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A Massive Sculpture of an African American Last Supper, Hidden for Years, Has Been Discovered in Columbia Heights

Joy Zinoman found quite a surprise when work began on Studio Acting Conservatory's new building.

A Massive Sculpture of an African American Last Supper, Hidden for Years, Has Been Discovered in Columbia Heights

Joy Zinoman got an unexpected phone call last week. Demolition had just begun inside a former church in Columbia Heights that she’s turning into the new home of the Studio Acting Conservatory. Now the boss of the the crew working was on the line to tell the Studio Theatre founder about a remarkable discovery his guys made: An enormous frieze of the Last Supper that was hidden behind drywall for more than a decade.

The building on Holmead Place, Northwest, had been slated to become condos before the conservatory bought it earlier this year. It was built in 1980, city records say, to house New Home Baptist Church, which moved to Landover, Maryland, in the 1990s. After that it became a building for the Church of Jesus Christ of Latter-Day Saints. A signature on the lower right of the sculpture  leaves no doubt at which point it joined the building’s history: “All rights reserved 1982 Akili Ron Anderson.”

A detail of the altarpiece.

Anderson, an artist who’s lived his whole life in Washington, began installing art projects at DC-area churches in 1985–mostly stained glass windows, as well as a painting and one sculpture, the Washington Post reported in 1993. That would be this altarpiece. “Everyone who visited the church was taken aback by it,” New Home trustee board chairman Willie L. Morris told Post reporter Esther Iverem. “It was very important to us that we have a black artist. All the other Last Supper pictures we’d seen were always in a white framework.” The church wanted to take the relief with it when it moved, “but we couldn’t,” Morris said.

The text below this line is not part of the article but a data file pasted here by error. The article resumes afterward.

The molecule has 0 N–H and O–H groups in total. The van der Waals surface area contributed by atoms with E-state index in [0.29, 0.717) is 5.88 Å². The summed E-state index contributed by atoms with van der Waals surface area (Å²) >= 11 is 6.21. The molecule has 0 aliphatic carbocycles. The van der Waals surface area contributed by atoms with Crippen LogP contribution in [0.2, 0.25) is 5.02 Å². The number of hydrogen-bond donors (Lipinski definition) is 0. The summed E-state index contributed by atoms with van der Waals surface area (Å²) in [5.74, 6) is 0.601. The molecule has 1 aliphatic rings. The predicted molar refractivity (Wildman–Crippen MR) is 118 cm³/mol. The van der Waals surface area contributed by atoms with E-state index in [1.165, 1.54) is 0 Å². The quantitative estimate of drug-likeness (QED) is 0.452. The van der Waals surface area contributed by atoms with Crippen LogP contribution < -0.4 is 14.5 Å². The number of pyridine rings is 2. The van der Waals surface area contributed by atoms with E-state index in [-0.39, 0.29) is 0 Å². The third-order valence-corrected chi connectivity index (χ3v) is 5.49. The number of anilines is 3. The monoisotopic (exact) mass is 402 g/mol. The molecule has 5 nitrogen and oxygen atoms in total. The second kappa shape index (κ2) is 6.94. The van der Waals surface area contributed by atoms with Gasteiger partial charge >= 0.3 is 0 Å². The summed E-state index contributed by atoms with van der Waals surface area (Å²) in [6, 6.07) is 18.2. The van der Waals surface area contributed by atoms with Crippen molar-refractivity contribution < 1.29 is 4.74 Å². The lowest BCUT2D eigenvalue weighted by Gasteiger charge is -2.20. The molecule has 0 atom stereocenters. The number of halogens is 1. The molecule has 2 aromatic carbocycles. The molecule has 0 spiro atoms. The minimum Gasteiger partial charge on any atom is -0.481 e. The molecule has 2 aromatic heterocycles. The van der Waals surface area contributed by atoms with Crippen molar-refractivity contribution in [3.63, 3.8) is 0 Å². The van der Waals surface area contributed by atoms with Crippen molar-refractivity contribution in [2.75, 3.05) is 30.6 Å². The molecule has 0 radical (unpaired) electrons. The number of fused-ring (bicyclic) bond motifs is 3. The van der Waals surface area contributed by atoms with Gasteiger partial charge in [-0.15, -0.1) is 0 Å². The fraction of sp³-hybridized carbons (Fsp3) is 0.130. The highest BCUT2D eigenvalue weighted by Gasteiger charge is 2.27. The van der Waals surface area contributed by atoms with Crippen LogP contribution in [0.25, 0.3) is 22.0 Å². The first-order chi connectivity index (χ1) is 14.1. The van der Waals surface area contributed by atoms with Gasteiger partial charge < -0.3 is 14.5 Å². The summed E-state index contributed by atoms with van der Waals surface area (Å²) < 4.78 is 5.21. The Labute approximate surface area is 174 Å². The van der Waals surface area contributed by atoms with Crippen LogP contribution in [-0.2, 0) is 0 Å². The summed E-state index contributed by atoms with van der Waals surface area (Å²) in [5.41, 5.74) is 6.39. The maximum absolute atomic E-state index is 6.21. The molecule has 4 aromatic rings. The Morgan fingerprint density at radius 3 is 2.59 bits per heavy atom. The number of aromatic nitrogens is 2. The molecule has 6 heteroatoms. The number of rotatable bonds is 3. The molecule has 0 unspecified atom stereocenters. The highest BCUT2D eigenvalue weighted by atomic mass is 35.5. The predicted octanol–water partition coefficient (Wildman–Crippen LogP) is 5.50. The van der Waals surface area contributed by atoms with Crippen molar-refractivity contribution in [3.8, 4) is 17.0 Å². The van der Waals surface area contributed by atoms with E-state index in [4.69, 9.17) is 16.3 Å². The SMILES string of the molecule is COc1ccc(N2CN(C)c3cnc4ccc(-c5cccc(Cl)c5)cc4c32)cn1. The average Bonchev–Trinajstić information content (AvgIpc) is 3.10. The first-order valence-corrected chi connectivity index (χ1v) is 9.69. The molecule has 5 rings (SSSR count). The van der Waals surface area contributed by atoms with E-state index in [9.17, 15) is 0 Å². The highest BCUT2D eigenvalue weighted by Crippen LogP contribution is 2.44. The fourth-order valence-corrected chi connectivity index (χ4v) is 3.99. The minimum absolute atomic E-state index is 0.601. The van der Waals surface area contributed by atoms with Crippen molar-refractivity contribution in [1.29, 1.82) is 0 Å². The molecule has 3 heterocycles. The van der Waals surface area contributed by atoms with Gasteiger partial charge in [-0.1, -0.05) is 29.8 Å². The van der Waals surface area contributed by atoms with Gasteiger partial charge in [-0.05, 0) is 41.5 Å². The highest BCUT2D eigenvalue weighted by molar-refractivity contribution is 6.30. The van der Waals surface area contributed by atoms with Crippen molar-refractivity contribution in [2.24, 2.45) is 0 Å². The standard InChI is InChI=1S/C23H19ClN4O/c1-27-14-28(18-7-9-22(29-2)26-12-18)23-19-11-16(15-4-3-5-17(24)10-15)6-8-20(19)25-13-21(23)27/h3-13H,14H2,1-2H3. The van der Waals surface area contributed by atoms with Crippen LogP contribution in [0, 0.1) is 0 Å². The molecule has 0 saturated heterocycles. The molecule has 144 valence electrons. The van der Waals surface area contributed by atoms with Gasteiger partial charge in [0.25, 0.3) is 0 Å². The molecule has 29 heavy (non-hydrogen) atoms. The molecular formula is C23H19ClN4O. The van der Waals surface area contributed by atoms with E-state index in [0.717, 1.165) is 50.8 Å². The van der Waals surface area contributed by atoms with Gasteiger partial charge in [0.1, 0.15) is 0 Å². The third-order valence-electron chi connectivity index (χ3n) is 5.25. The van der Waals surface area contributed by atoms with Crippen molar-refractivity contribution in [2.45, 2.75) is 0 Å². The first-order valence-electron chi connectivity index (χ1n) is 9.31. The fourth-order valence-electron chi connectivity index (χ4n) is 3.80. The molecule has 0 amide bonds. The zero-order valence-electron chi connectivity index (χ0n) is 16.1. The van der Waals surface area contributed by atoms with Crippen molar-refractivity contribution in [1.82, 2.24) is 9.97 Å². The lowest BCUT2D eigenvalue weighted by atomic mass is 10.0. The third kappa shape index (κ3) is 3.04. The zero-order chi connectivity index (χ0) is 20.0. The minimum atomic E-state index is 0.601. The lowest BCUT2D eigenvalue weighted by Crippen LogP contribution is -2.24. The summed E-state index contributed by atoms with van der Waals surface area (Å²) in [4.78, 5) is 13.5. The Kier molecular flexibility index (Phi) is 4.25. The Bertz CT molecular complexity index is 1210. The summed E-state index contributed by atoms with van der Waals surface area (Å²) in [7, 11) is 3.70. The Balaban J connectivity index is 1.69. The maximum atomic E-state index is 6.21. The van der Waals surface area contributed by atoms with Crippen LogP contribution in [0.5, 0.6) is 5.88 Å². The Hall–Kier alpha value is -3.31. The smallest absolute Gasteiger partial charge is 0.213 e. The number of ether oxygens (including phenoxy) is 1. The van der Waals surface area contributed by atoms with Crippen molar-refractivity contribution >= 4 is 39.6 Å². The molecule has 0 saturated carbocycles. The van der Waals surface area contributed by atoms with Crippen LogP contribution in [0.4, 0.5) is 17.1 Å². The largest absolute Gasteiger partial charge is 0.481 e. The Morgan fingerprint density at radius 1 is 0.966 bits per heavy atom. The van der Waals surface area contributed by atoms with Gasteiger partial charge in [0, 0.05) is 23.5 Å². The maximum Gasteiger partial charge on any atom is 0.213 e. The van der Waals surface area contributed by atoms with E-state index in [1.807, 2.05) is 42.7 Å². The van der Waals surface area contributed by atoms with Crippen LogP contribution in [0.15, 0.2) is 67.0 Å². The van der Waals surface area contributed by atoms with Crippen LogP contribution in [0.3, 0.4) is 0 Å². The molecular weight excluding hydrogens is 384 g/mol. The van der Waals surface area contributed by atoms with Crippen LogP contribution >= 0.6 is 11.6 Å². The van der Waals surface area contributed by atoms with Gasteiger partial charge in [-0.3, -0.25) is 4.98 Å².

Anderson now teaches at Howard University and some of his artwork is easier to see, particularly his work Sankofa at the east and west entrances of the Columbia Heights Metro Station as well as stained glass at Andrew Rankin Memorial Chapel and the Prince George’s County Courthouse. The fact that the participants in the Last Supper are black reflects a movement among African American artists, beginning in the late 1960s, to make the art in places of worship look like the people inside them. “I think it’s important for black children sitting in churches all over this country on Sunday morning to look up at the windows, look up at images and see themselves and believe that they can ascend to heaven, too,” Anderson told Iverem in 1993.

Zinoman with her unexpected find.

It’s not clear when the 232 square feet of religious art was covered by drywall. City records show that an inspector reviewed some “Close-in (concealment)-Walls Construction” in 2003. Anderson says he undertook the artwork when he worked at Duke Ellington School of the Arts and had a coworker who attended New Home.  “Most of the time I was in there by myself,” he says. “It actually got to be something of a spiritual experience for me.”

Inside the new space, other remnants of its life as a place of worship remain. There are some posters from its Mormon past, as well as a framed photo of a gleaming tabernacle, now dusty and leaning against a column. When you first view the frieze in person, as I did Friday, you’re likely to gasp: It’s difficult to convey just how large and impressive this sculpture is.

Acting studios are supposed to be bare, and Zinoman, who likens this piece to the Sistine Chapel, really hopes it won’t end up behind a curtain at her conservatory. “What the hell is going to happen,” she wonders aloud while pondering it. She’s hoping a museum might wish to take it. Removing it from the wall will not be easy and will require a lot of skill and experience (and presumably money) to do properly. “All I want is for it to be in a place where people can see it,” Zinoman says. “I think it’s a great work.”

Senior editor

Andrew Beaujon joined Washingtonian in late 2014. He was previously with the Poynter Institute,, and Washington City Paper. He lives in Del Ray.